Voice shaking, S. Korean leader says scandal ‘all my fault’
SEOUL, South Korea (AP) — In an extraordinary display of abject apology during a moment of supreme crisis, South Korean President Park Geun-hye took sole blame Friday for a “heartbreaking” scandal amid rising suspicion that she allowed a mysterious confidante to manipulate power from the shadows.
Park also vowed to accept a direct investigation into her actions, but the opposition, sensing weakness, immediately said that if she doesn’t accept a prime minster chosen by the parliament and withdraw from dealing with domestic affairs, it will push for her ouster.
“I feel a huge responsibility (for the scandal) deep in my heart,” Park said, her voice shaking during the high-stakes televised address to the nation over a scandal that threatens her rule. “It is all my fault and mistake.”
Park’s comments were rife with astonishing moments, and included a frank assessment of her relationship with the woman at the heart of the scandal, Choi Soon-sil, the daughter of a cult leader and a longtime friend of Park’s.
“I put too much faith in a personal relationship and didn’t look carefully at what was happening,” Park said. “Sad thoughts trouble my sleep at night. I realize that whatever I do, it will be difficult to mend the hearts of the people, and then I feel a sense of shame and ask myself, ‘Is this the reason I became president?’”
In another exceptional moment, Park denied media speculation that she had “fallen into worshipping cult religions or that shamanistic rituals were held at the presidential Blue House.”
Her comments come at what may well prove to be the crucial moment of her presidency. Park is attempting to show the contrition and sense of responsibility that South Koreans demand while re-establishing her tarnished credibility. She is in the fourth year of a single five-year term and faced criticism even before this scandal, particularly for the government’s response to a 2014 ferry sinking that killed more than 300 people.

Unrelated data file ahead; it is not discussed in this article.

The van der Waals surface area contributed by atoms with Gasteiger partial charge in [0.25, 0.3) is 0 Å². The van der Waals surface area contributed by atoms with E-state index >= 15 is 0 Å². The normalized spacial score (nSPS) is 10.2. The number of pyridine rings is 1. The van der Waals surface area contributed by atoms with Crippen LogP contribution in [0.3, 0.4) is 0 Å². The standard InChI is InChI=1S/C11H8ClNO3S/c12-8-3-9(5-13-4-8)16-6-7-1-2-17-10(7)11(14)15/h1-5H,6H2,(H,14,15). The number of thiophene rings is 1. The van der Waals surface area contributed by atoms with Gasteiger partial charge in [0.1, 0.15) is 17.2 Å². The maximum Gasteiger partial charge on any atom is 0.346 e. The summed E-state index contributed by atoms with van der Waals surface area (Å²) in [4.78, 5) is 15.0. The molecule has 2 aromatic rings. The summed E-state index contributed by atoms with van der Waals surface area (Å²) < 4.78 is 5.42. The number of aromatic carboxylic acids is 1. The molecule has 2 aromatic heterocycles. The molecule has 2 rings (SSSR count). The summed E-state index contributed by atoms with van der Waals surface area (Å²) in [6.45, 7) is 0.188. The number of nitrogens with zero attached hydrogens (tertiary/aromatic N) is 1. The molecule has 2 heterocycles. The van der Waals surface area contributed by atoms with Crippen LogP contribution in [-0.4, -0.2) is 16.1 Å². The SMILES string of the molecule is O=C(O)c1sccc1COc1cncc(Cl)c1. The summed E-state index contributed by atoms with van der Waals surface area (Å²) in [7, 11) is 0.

One national poll had her approval rating at 5 percent, the lowest for any leader in South Korea’s 68-year history.
“Anyone found by the current investigation to have done something wrong must be held responsible for what they have done, and I am also ready to face any responsibility,” Park said. “If necessary, I’m determined to let prosecutors investigate me and accept an investigation by an independent counsel too.”
Last week Park surprised many when she acknowledged that she had relied on Choi for help editing presidential speeches and other undefined “public relations” issues.
Anger has exploded in the days since, with media reports claiming that the influence Choi had went much deeper. There are reports that Choi reviewed and made recommendations on government policy papers, helped choose presidential aides and even picked out Park’s wardrobe.
Thousands have protested. Park has fired many of her senior aides and is replacing her prime minister.
Choi has been formally arrested, and the president’s nominee for prime minister, the country’s No. 2 job, has suggested that Park can be directly investigated, despite her immunity from prosecution.
Park said she couldn’t talk about many specifics because of the investigation, but she was frank in her comments about her involvement with Choi, who has been the subject of widespread rage.
Choi was “a person who stood with me during the hardest moment in my life,” Park said in her speech, apparently referring to the assassinations of Park’s mother and later her father, the dictator Park Chung-hee. “It’s true that I lowered my guard and my sense of wariness” of Choi.
In addition to allegations that Choi influenced Park behind the scenes, reports allege Choi pushed businesses to donate millions of dollars to two foundations that she controlled.
Only Choi has been formally arrested in connection with the scandal, but On Wednesday night, prosecutors detained one of Park’s former senior presidential secretaries after summoning him for alleged involvement in extracting $70 million in donations. Prosecutors have 48 hours to determine whether to request an arrest warrant for Ahn Jong-beom or release him.
Park has fired eight presidential aides and nominated three new top Cabinet officials, including the prime minister, in an effort to regain public confidence. Opposition parties have described Park’s personnel reshuffles as a tactic to divert attention from the scandal.
Park may survive what has become the worst patch of an already rocky term. But if her choice for prime minister is rejected and she is forced to name someone chosen by the opposition, it will hamstring her authority and may end her ability to govern.
On Thursday, Park’s choice for prime minister, Kim Byong-joon, said at a news conference that he thinks it’s possible to have Park investigated, though he said the procedures and methods of any probe of the head of state must be carefully handled.
AP writer Kim Tong-hyung in Seoul contributed to this report.